ATT Park was all optimism last Tuesday as I toddled down the street, clearing my head for the work that lay ahead.
I could tell it would be a tight evening as I walked. One of the rules of my park job is I have to be sitting in my seat, setting up, at least an hour before first pitch, and I have a spot where I always park when the Giants are playing at night, or on Sunday. It is a street spot, where the meters stop at 6 pm, and don't exist on Sundays, and though I could park in the press lot on the other side of Third Street, I like my normal haunt.
One reason is it is cheap, but more important, it is about a ten minute walk from the spot to the park, and I like the walk. Before the game, it allows me to clear my head so I can pay attention, and post game the stroll allows me to decompress. However, last Tuesday, when I arrived at 5:45, almost 90 minutes prior to first pitch, all the street parking was gone, and that suggested a full and robust crowd when the Giants took on their arch-rivals, The Dodgers, at 7:15.
There was indeed pennant fever--along with the requisite scoreboard watching--in the booth, and much talk of baseball and college football and sports of all kinds. I was particularly mezmerized when filmaker Ken Burns--making the rounds in anticipation of his Tenth Inning segment of his terrific Baseball documentary was presented with a Giants jersey, and ten minutes later walked right past me: close enough so that I could tell him, and get an acknowledgement, of how much I loved the body of his work.
Then the game started, with struggling Barry Zito and the Dodgers hot Clayton Kershaw taking the hill. Zito was a bit shaky first few pitches, allowing a single to Matt Kemp, but a double play erased that, and through five innings, the two pitchers pretty much matched one another, pitch for pitch. Kershaw threw 55 balls, with 29 strikes, while Zito was at 58 and 31.
Then, with two out in the top of the sixth the Dodgers got a walk. And a hit batter. And another walk, followed by a groundball to the hole that Juan Uribe bobbled, allowing an unearned run to score. That meant a run without a hit, in fact scorewise, it also mean no RBI. But, it was still only the sixth inning: lots of outs to go.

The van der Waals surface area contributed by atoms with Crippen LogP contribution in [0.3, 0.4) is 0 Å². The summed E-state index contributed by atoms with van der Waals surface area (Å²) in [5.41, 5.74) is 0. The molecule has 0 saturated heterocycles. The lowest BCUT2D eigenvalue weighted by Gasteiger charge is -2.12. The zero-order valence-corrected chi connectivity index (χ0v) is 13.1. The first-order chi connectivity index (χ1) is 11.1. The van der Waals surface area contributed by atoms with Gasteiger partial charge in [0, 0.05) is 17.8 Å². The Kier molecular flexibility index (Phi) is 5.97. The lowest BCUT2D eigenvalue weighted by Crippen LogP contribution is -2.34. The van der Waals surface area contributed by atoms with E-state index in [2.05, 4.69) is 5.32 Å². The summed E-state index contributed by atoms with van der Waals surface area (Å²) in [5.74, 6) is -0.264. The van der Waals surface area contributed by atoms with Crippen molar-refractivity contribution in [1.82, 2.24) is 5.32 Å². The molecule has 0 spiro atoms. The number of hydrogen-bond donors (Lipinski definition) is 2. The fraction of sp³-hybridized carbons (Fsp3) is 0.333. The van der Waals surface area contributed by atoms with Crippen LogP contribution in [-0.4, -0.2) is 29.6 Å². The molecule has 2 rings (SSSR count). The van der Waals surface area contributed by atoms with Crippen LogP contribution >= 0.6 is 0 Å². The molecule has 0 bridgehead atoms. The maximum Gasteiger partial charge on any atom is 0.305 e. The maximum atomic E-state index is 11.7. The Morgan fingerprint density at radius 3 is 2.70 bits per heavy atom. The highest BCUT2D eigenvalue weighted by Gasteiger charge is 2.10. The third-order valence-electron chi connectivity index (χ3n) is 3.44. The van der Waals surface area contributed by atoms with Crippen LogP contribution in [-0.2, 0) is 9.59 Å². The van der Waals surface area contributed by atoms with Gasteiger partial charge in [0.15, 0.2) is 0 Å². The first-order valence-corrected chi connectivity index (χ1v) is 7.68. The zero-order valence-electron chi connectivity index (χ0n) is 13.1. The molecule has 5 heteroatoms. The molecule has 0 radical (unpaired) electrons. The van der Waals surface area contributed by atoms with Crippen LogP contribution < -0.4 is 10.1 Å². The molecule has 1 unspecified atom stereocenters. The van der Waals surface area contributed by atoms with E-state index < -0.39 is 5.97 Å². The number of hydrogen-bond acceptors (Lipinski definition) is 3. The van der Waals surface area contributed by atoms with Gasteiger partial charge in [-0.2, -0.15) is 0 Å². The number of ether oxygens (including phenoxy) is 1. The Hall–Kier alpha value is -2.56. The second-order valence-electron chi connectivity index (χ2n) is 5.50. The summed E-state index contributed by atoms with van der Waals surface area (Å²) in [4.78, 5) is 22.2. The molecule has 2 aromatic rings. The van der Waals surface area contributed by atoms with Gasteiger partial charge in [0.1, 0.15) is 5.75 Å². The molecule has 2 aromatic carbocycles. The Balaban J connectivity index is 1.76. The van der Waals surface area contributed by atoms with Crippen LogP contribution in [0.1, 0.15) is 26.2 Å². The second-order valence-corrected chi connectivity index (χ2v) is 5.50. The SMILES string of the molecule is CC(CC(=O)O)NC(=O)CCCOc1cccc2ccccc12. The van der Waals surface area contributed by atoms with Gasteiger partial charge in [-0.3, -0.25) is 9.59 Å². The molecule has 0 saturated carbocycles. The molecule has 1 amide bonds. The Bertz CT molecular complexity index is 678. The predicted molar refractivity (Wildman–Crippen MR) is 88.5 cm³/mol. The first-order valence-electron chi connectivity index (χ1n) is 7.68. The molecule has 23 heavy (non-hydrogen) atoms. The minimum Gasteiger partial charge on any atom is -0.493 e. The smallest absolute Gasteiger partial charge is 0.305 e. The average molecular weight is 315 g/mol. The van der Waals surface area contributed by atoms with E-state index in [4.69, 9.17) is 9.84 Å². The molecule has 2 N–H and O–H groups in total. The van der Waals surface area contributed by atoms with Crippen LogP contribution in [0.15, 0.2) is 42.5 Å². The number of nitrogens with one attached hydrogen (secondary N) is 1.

And, they went. The Giants managed just four hits as Kershaw earned both his first complete game, and shutout, tossing just 111 pitches, while Zito, the loser was chased out in that sixth inning. The final was an ignominious 1-0. On an unearned run.
Which brought up a lot of head shaking and consternation in the booth as we all finished our work for the evening. It reminded me of Harvey Haddix his perfecto in the twelfth inning, and a couple of guys went to their laptops and then to Baseball Reference.
Apparently, the last time the Dodgers beat the Giants on an unearned run, one-hitter, 1-0, was in 1923. Personally, I was kind of stunned there was even a precedent, but, there it was.
It was a tough loss, but, of course, an excellent game. And, it reminded me of a few weeks earlier when Gio Gonzalez battled Scott Kazmir in Oakland. That game was 0-0 through five innings, and if one was simply scoreboard watching, he or she would have thought the game a tight pitching duel.
Truth is Gonzalez threw first pitch balls to the first 16 batters he faced, and by the fifth, both hurlers and tossed over 140 pitches, as opposed to the tidy 114 for Zito and Kershaw.
The difference was the Athletics game revealed itself with an explosion of runs, while the Giants and the Dodgers kept up the stinginess till the last out was recorded.
It has been and exciting, if not tight week for the Giants, who beat the Padres last Sunday, but suffered through 1-0 games, winning one, losing one, the two nights previous. That meant the Giants had played three of their last four games to 1-0 finishes, which is tough during a pennant run.
It is also the stuff that makes baseball exciting and compelling. And, a lot of fun!